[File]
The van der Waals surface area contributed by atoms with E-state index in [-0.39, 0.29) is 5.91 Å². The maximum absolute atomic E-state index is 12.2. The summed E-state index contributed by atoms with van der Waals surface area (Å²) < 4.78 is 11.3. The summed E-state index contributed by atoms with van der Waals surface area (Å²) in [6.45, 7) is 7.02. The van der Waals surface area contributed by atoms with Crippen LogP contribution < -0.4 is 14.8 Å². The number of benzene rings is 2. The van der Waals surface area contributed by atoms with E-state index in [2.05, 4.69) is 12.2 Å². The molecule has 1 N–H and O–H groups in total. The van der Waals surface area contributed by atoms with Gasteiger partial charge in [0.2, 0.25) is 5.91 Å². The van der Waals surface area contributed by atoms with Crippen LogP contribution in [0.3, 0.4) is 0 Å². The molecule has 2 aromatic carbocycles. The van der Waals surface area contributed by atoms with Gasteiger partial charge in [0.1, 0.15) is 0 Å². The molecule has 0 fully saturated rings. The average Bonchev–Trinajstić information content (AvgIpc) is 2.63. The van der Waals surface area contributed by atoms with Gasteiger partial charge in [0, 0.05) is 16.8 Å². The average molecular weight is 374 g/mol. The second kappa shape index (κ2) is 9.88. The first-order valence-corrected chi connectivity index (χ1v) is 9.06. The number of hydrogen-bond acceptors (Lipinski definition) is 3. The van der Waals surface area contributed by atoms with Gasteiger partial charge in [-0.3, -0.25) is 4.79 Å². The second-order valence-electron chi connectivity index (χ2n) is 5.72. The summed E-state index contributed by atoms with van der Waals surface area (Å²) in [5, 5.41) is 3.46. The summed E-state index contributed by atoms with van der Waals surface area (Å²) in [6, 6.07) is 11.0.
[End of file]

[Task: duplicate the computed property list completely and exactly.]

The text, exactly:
The van der Waals surface area contributed by atoms with E-state index in [-0.39, 0.29) is 5.91 Å². The maximum absolute atomic E-state index is 12.2. The summed E-state index contributed by atoms with van der Waals surface area (Å²) < 4.78 is 11.3. The summed E-state index contributed by atoms with van der Waals surface area (Å²) in [6.45, 7) is 7.02. The van der Waals surface area contributed by atoms with Crippen LogP contribution < -0.4 is 14.8 Å². The number of benzene rings is 2. The van der Waals surface area contributed by atoms with E-state index in [2.05, 4.69) is 12.2 Å². The molecule has 1 N–H and O–H groups in total. The van der Waals surface area contributed by atoms with Gasteiger partial charge in [0.2, 0.25) is 5.91 Å². The van der Waals surface area contributed by atoms with Crippen LogP contribution in [0.3, 0.4) is 0 Å². The molecule has 2 aromatic carbocycles. The van der Waals surface area contributed by atoms with Gasteiger partial charge in [0.1, 0.15) is 0 Å². The molecule has 0 fully saturated rings. The average Bonchev–Trinajstić information content (AvgIpc) is 2.63. The van der Waals surface area contributed by atoms with Gasteiger partial charge in [0, 0.05) is 16.8 Å². The average molecular weight is 374 g/mol. The second kappa shape index (κ2) is 9.88. The first-order valence-corrected chi connectivity index (χ1v) is 9.06. The number of hydrogen-bond acceptors (Lipinski definition) is 3. The van der Waals surface area contributed by atoms with Gasteiger partial charge in [-0.3, -0.25) is 4.79 Å². The second-order valence-electron chi connectivity index (χ2n) is 5.72. The summed E-state index contributed by atoms with van der Waals surface area (Å²) in [5, 5.41) is 3.46. The summed E-state index contributed by atoms with van der Waals surface area (Å²) in [6, 6.07) is 11.0.